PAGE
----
CEBU, Philippines — In one of the world’s most naturally deadly countries, catastrophes can originate almost anywhere. Flash floods race down mountainsides. A zigzag of tectonic plates collide below. Typhoons build in warm ocean waters and then tear westward.
And when disasters do strike, they strike hard, ravaging the Philippines’ shabby infrastructure and often leaving scores dead, injured or without homes.
The combination of geography and poverty leaves those in the Philippines at almost unequaled risk of calamity, a vulnerability that ranks among this nation’s most pressing and confounding challenges. For three straight years typhoons here have killed more than 1,000 people, despite major government initiatives to reduce disaster risk. Typhoon Haiyan, which ripped through the central Philippine islands Nov. 8, killed more than 3,500 and displaced 2 million.
Years of disasters — some capturing global attention, most not — have pushed the Philippines into an odious category: that of an undeveloped country where lives can disappear en masse, sometimes in preventable ways. If that image is to be broken, the Philippines must first contend with a set of problems common for a country pushing to develop its economy, everything from the haphazard layout of towns to the denuding of hillsides to make way for industry.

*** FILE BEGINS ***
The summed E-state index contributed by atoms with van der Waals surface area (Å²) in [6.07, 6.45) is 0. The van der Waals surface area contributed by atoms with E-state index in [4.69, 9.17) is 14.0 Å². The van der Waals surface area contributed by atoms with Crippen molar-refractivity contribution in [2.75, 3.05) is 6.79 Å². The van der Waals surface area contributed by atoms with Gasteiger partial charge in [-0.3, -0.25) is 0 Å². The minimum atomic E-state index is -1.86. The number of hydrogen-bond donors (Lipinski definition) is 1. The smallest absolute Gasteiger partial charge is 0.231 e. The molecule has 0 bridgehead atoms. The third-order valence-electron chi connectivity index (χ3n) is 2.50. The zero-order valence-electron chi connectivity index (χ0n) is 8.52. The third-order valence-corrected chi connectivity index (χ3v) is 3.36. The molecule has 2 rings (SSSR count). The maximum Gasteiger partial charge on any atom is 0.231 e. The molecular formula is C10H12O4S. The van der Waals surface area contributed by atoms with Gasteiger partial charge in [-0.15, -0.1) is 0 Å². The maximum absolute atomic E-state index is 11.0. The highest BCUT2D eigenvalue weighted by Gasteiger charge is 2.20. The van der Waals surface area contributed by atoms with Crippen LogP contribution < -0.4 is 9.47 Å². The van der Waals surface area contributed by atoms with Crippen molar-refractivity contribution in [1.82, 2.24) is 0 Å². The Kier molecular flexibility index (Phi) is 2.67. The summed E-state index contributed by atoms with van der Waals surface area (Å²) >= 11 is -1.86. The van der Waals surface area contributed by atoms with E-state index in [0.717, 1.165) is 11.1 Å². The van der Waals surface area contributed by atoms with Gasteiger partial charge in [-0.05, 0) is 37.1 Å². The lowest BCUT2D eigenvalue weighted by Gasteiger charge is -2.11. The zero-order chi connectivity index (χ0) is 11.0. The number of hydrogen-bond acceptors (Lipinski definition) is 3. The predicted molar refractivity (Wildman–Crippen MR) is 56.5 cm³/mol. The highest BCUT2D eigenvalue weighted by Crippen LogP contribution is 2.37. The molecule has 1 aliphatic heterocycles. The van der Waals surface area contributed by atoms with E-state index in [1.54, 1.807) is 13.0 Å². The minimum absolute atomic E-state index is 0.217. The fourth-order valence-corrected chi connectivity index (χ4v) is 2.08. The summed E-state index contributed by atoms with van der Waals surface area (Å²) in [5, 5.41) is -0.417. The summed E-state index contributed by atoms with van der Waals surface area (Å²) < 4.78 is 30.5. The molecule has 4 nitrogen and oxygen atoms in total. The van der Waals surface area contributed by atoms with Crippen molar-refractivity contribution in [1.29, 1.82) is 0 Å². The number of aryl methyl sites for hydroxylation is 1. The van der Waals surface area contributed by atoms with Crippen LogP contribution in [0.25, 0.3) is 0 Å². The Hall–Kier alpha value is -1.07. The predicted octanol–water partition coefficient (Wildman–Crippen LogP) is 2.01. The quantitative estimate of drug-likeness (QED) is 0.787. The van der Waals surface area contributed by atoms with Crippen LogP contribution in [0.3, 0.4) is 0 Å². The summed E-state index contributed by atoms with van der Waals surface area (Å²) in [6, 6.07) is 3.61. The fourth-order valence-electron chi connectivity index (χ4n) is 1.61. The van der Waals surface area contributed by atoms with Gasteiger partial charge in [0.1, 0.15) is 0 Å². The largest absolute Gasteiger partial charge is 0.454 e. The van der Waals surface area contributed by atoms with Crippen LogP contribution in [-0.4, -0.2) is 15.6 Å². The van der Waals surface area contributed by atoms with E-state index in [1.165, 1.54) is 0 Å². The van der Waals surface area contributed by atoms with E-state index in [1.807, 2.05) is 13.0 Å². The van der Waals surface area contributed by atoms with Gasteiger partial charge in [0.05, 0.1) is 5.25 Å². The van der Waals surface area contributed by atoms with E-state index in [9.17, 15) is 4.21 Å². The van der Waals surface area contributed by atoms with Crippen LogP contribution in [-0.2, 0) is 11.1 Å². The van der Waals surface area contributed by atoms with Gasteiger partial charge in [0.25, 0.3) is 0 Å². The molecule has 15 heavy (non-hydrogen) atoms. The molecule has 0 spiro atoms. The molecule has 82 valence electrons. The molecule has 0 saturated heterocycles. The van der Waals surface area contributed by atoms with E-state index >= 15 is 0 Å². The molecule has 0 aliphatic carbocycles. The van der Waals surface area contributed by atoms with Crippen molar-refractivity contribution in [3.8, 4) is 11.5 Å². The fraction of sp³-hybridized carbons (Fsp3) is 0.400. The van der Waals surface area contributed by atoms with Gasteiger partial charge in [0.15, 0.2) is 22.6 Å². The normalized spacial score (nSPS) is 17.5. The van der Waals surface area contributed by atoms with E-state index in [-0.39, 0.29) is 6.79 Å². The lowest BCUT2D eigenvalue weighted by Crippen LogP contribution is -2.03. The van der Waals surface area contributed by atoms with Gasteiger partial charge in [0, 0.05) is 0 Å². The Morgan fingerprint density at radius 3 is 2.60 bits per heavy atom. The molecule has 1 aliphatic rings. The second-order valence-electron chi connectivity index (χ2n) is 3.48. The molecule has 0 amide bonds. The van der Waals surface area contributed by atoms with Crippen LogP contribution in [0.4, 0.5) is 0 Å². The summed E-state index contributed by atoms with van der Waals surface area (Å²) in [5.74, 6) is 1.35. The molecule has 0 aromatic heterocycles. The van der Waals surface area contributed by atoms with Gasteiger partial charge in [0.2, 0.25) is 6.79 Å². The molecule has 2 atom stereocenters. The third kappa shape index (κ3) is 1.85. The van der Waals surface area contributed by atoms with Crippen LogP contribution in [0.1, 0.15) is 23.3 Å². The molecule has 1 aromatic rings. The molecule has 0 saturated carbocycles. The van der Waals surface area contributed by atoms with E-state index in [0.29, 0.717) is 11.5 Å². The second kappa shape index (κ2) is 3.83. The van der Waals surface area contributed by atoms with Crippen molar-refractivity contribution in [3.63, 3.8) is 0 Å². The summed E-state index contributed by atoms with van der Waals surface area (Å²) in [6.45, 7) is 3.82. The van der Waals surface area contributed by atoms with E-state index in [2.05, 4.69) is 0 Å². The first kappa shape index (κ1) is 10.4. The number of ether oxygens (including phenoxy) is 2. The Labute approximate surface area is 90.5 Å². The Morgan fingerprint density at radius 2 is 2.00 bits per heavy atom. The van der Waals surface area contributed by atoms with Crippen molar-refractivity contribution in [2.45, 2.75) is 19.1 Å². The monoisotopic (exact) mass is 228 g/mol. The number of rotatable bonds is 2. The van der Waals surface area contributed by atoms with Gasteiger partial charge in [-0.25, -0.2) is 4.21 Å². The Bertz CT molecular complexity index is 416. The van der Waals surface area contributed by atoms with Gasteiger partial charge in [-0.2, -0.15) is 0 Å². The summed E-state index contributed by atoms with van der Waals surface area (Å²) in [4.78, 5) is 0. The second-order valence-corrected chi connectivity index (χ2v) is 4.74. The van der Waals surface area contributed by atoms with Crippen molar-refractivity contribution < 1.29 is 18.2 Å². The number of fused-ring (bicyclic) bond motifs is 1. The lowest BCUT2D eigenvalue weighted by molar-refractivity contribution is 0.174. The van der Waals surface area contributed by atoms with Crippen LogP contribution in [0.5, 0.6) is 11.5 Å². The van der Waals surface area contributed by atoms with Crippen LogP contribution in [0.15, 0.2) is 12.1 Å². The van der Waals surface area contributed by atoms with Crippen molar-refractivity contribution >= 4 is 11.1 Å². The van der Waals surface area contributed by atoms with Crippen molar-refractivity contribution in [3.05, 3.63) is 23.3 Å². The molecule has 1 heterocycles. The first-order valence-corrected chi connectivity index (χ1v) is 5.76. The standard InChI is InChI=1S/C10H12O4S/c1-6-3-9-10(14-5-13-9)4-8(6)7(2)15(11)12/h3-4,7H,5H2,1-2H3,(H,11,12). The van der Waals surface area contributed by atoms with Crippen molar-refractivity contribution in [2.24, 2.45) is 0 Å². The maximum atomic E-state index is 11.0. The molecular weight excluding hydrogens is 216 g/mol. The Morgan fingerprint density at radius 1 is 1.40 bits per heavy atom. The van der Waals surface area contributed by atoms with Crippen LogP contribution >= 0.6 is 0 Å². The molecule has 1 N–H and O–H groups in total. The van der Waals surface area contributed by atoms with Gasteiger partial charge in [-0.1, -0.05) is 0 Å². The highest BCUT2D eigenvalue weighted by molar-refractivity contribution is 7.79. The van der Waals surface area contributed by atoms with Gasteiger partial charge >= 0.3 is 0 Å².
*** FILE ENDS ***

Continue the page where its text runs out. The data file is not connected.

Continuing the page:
Over the past decades, Filipinos have flocked to risky, low-lying areas, havens for cheap and crammed housing. Officials here say the Philippines must also improve emergency training for distant local governments, enforce building codes and make sure that money earmarked for infrastructure ends up helping those whose homes are the most vulnerable.
“We are improving,” said Eduardo Del Rosario, head of the National Disaster Risk Reduction and Management Council. “In the next few years, we’ll be able to say that we are competent enough and we are prepared.”
Located on the Ring of Fire and in a main alleyway for typhoons, the Philippines will never be disaster-proof, experts say. But it can cut the risk. If cyclones of identical intensity were to strike Japan and the Philippines, the Philippines would have 17 times the death toll, according to the Geneva-based Internal Displacement Monitoring Centre (IDMC). Even in 2011, the year of Japan’s mega-quake and nuclear emergency, disasters forced three times the number of people from their homes in the Philippines.
Over the past two decades, the Philippines has experienced more than 300 disasters — everything from landslides to floods to volcanic eruptions. And Filipino officials say their disastersare becoming more severe, in part because of climate change. Four of this country’s 10 deadliest disasters have come in the past 10 years. The national statistics board says that typhoons — 19 per year on average — have grown increasingly more powerful since the 1970s.
Research suggests that a warmer world will lead to stronger storms. Although most scientists balk at connecting any one event with climate change, the Philippines’ representative at a climate summit in Warsaw said recently that “hell storms” like Haiyan could become the “new norm.”